New Tech Solves 'Cable Guy' Waiting Game
An Ohio firm has developed a new software system which promises to reduce the time and money people waste waiting for deliveries and repairmen to show up on call.
According to TOA Technologies, US workers lose about $37 billion each year because of vague schedules that keep them pinned down, waiting for delivery and service personnel.
Software Monitors Real Time Events, Not Schedule
The problem of delivery and service call scheduling has long been a tough nut to crack.
TOA's new system, however, tackles the problem by calculating both the amount of time that a given job might take, and the different amounts of time that different workers might require to complete it.
Dubbed "ETAdirect, " the new system works something like a cross between an air traffic control system and a parcel-tracking system, but for delivery and repair field workers.
In real-time, the system allows customers to check the current location and status of the field worker scheduled to make their delivery or provide their in-home service.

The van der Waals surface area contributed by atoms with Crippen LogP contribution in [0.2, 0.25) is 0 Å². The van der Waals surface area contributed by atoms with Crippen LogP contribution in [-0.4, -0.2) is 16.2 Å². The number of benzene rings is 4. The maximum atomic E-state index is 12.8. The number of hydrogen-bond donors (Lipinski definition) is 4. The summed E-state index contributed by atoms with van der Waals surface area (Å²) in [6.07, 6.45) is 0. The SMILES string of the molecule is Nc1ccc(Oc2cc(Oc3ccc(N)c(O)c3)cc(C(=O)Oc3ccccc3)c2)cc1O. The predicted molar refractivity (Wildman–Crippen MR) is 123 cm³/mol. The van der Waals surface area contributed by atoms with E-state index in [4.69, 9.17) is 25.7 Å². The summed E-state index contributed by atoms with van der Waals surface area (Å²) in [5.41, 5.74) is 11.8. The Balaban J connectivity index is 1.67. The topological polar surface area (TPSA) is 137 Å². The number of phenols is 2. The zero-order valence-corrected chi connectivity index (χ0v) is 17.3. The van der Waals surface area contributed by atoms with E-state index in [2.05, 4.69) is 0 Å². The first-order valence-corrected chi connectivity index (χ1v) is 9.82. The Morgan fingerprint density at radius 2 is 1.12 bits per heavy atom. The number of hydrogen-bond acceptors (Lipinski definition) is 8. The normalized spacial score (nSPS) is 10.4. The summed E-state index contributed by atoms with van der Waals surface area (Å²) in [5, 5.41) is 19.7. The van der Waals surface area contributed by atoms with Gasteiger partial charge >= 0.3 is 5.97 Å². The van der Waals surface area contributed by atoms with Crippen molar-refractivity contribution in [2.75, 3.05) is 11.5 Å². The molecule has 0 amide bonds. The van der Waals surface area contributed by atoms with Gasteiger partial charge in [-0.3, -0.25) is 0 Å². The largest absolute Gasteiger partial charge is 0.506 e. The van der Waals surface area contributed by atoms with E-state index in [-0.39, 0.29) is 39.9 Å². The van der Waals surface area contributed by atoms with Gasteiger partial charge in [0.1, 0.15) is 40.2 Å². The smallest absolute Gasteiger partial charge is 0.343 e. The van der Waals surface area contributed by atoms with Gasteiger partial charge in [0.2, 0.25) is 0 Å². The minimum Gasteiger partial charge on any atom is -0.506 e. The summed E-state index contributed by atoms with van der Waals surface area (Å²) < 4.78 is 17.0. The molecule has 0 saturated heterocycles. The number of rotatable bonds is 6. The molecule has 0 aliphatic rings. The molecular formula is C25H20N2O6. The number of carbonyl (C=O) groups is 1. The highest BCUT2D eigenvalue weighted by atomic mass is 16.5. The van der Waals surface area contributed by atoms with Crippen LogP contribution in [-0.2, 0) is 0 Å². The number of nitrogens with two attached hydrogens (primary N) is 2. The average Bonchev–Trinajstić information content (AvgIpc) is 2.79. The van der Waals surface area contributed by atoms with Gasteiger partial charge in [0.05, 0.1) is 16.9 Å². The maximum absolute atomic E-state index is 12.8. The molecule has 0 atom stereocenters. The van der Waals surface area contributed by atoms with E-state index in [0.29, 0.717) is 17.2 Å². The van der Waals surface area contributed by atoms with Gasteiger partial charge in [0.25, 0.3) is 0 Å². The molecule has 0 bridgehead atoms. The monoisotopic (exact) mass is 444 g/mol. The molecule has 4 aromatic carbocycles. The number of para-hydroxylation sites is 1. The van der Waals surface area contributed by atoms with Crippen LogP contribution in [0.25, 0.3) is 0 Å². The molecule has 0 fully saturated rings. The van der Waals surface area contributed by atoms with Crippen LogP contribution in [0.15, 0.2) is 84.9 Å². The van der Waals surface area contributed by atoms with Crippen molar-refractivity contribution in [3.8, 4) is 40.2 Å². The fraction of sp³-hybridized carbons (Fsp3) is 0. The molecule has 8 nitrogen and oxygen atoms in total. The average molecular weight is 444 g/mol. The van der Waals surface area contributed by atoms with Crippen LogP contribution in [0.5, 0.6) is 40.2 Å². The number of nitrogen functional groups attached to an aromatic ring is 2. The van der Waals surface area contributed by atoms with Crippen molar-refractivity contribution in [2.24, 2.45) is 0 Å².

Using a device that incorporates GPS tracking, each field worker checks in with ETAdirect on arrival at a job, and on completing it. The system then tracks where workers are, and whether any jobs are taking longer than anticipated.
Automatic Adjustments To Schedules and Assignments
When one worker starts running behind schedule, ETAdirect can reassign some of his or her jobs to another worker who can get there earlier. Deliveries, however, are slightly more complicated to reassign.
The concept sounds simple, but has been difficult to implement, until now.
According to TOA, several of its existing customers have already reported dramatically increased performance using the new system.
One firm reportedly managed to cut the total driving distance for field workers by 40 per cent, while others claim a 25 per cent drop in the number of calls from angry customers.
Although TOA Technologies has been around since 2003, they've recently gained attention of several investors, raising an astounding $17.2 million US dollars in May of 2011, alone. (Source: cnn.com)